Here are news stories from the week that were easy to miss, but may have some lasting impact.
FIRREA Fires Back
The DOJ has found a new use for an old tool. The Financial Institutions Reform, Recovery, and Enforcement Act (FIRREA) was passed in 1989 and was just about ready for retirement until it was dusted off recently by some inventive prosecutors. The Act was designed to rein in abuse within the savings and loan industry, creating the Office of Thrift Supervision and the Resolution Trust Corporation, both now defunct. But, almost as a postscript, the Act created less stringent standards for establishing commercial fraud.
The Act, which gives the government broad authority to bring civil claims and has less stringent requirements to establish liability than traditional commercial fraud statutes, has recently been used to allege that banks allegedly misrepresented the quality of loans sold to the Federal Housing Administration. The Act is limited to acts of fraud affecting federally insured depository institutions – so, when a case was brought against a bank for selling misrepresented loans to Fannie Mae and Freddie Mac, non-federally insured institutions, the court accepted the prosecution’s reasoning that the bank was committing fraud affecting itself. Since banks are federally insured, the Act was found applicable.
Now armed with a broader interpretation of FIRREA (and its 10-year statute of limitations) will more prosecutors attempt to bring actions against sub-prime lenders? Leads us to ask… is FIRREA for real? The answer to both questions appear to be yes.
Bloomberg: Eric Holder Finally Gets Tough on Banks
Big Bankers Thinking Small
What do Dick Kovacevich, Vikram Pandit, John Mack, and Sandy Weill all have in common, besides running mega-banks in the past? They seem to share a vision of the future that includes disintermediating their former institutions. Pandit, former Citi CEO, has recently invested in a Brooklyn-based lending start-up that lends to MBA students from funds raised from alumni of that business school—a job previously reserved for banks. Weill, former Citi Chariman, has invested in Level, a Silicon Valley startup that aims to help young people manage their money—a role long coveted by traditional lenders. Mack, former Morgan Stanley honcho, is on the board of a new company called Lending Club, a peer-to-peer lender. Finally, Kovacevich, former head of Wells Fargo is on the board of a rival peer-to-peer called Daric. Do these former pin-striped bankers simply want to dabble in the world of startups or are they betting that the model that made them all wealthy is past its prime?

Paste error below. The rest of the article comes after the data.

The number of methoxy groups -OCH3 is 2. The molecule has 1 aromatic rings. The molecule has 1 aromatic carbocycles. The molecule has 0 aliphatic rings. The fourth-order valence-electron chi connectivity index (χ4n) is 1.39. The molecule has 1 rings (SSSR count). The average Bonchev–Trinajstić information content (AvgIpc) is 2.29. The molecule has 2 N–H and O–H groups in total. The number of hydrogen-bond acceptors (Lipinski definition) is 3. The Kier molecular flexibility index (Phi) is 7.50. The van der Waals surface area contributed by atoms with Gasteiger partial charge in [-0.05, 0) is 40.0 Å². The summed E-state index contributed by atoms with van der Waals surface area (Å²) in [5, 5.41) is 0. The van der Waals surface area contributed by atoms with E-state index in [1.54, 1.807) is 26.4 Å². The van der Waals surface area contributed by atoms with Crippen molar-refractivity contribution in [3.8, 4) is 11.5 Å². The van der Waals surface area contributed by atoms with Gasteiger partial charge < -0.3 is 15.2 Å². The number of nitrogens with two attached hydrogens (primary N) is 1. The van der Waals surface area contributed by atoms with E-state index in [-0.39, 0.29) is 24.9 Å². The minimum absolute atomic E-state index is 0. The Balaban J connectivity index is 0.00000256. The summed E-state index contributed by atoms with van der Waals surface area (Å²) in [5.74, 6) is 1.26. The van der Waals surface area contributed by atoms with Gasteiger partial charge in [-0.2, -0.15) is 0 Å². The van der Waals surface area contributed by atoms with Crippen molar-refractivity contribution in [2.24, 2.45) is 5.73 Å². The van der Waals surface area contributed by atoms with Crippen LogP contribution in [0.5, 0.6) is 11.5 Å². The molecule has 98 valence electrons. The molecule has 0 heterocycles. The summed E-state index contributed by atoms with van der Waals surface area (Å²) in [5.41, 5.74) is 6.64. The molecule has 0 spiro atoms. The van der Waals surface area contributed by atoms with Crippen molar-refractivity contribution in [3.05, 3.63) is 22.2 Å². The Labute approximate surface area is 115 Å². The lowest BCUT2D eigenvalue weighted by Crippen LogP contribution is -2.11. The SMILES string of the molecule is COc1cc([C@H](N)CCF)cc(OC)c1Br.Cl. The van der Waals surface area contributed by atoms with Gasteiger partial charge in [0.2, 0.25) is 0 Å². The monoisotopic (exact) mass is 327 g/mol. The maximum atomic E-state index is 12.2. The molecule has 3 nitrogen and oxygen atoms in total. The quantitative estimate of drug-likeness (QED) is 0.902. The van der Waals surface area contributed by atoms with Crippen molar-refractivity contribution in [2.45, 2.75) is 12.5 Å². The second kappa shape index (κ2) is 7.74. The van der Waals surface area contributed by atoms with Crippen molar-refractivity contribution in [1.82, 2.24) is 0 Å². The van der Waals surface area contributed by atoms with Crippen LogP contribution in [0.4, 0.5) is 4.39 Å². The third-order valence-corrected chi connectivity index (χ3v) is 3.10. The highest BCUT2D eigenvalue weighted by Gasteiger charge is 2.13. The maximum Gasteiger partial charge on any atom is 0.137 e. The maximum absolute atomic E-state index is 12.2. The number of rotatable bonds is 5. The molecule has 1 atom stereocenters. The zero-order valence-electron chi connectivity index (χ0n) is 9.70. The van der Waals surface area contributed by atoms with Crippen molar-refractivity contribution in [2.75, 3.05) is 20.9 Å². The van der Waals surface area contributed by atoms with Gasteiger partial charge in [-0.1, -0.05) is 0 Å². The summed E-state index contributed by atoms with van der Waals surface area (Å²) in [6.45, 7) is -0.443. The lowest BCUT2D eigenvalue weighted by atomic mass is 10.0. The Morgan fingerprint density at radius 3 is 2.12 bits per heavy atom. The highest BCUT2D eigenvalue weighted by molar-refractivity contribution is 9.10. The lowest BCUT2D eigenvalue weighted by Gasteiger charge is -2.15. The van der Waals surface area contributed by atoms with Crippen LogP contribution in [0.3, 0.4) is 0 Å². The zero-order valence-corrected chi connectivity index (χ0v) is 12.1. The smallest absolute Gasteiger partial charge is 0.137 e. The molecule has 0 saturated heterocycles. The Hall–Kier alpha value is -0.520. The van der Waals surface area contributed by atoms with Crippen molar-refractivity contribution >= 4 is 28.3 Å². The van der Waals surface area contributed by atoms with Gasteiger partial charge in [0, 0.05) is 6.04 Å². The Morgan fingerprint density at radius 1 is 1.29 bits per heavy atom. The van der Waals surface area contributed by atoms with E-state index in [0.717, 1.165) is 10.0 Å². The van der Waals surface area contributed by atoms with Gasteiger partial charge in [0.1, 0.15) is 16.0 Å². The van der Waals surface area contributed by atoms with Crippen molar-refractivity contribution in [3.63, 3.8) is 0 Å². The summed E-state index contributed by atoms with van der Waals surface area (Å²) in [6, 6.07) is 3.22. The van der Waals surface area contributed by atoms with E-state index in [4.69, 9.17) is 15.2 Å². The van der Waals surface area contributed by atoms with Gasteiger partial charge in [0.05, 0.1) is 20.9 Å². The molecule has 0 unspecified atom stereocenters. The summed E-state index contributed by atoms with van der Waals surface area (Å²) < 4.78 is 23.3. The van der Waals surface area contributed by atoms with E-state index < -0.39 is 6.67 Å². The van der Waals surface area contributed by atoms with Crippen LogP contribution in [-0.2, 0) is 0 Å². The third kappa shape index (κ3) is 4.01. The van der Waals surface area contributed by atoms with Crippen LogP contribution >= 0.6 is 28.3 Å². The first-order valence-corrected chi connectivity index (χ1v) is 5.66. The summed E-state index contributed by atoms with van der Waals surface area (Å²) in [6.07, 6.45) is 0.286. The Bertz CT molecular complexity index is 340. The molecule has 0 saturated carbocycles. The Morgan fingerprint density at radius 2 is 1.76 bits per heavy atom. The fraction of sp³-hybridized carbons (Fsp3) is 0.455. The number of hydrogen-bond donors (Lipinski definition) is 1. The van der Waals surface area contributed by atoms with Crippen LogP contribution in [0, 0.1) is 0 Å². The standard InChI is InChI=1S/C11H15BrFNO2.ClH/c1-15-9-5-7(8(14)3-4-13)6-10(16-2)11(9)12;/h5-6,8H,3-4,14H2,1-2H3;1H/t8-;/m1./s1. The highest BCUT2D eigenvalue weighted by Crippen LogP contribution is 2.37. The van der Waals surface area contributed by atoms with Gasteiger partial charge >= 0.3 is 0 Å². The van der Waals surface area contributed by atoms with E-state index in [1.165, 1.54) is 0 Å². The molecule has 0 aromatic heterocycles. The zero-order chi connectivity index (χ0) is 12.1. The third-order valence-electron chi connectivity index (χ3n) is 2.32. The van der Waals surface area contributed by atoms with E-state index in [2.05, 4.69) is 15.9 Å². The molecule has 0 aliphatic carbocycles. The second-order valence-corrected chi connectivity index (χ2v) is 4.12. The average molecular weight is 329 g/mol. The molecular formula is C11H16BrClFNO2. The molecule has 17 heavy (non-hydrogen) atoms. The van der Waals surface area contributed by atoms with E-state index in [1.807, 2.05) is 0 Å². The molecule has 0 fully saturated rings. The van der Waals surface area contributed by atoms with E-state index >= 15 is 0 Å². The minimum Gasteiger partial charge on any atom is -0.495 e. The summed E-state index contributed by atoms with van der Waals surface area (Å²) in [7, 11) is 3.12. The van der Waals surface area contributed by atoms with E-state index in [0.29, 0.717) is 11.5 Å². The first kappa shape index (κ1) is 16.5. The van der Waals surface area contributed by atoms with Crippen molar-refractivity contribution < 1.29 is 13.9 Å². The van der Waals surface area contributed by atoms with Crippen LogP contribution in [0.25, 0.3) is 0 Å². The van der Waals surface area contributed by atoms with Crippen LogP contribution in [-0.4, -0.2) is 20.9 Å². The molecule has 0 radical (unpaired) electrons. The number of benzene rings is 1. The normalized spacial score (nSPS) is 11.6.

The New York Times: Lending Start-Up CommonBond Raises $100 Million, With Pandit as Investor
Liquidity Coverage Ratio – America Speeds Ahead of Basel
Basel III will impose tougher capital requirements on large banks, and now at least part of the process has been speeded up. The newly proposed rules include a Liquidity Coverage Ratio (“LCR”). The LCR has been anticipated by the large banks, and the new rules may start in 2015 and be fully implemented by 2017. If imposed, authorities estimate that banks will face a $200 billion shortfall in the high-quality assets necessary to meet the LCR. Where will banks produce this capital? Not clear. Some have even argued that requiring the branches of foreign banks operating in the U.S. to meet the tough standard will put those foreign banks, (currently operating under the relatively more relaxed Basel III requirements) at a distinct disadvantage. Some will say that LCR stands for “Looks Certain to Rile.” Only time will tell.
The Street: Fed Proposes Tougher Basel III Liquidity Rules
Hounding the Watchdogs
Sen. Elizabeth Warren (who recently denied reports that she may run for president in 2016) has been questioning the adequacy of key regulators including the Fed, OCC and SEC, making repeated reference that no top Wall Street executive has been criminally charged in connection with the 2008 crisis. Execs at smaller institutions have faced criminal charges, many for seriously egregious frauds. Sen. Warren has asked the supervisors to respond to the following questions:
- The number of individuals your agency has charged criminally, including the number of senior officials you have charged
- The number of criminal convictions your agency has obtained
- The number of prison sentences your agency has secured
- The number of individuals your agency has charged civilly, including the number of senior officers you have charged
- The number of individuals your agency has suspended or permanently banned from working in the financial industry or elsewhere
- The total amount of funds your agency has obtained through civil judgment or orders of restitution
I wonder how the Fed, OCC and SEC will react to Sen. Warren’s independent investigation.
Confused About Digital Currencies? Aren’t We All!
Bitcoin has become the leading digital currency and the current darling of the press. However, a truly offshore digital currency presents incredible money-laundering risks (as well as potential tax avoidance opportunities and a number of other nefarious threats). But the scale of interest around the world makes them hard to ignore. A friend at Promontory, Adam Shapiro, has written a concise 12-page summary of what is going on with the development of digital currencies. If you are curious about what is going on in the world of Bitcoin and the like… this is a good place to start.
Promontory: The Way Forward for Digital Currencies (PDF)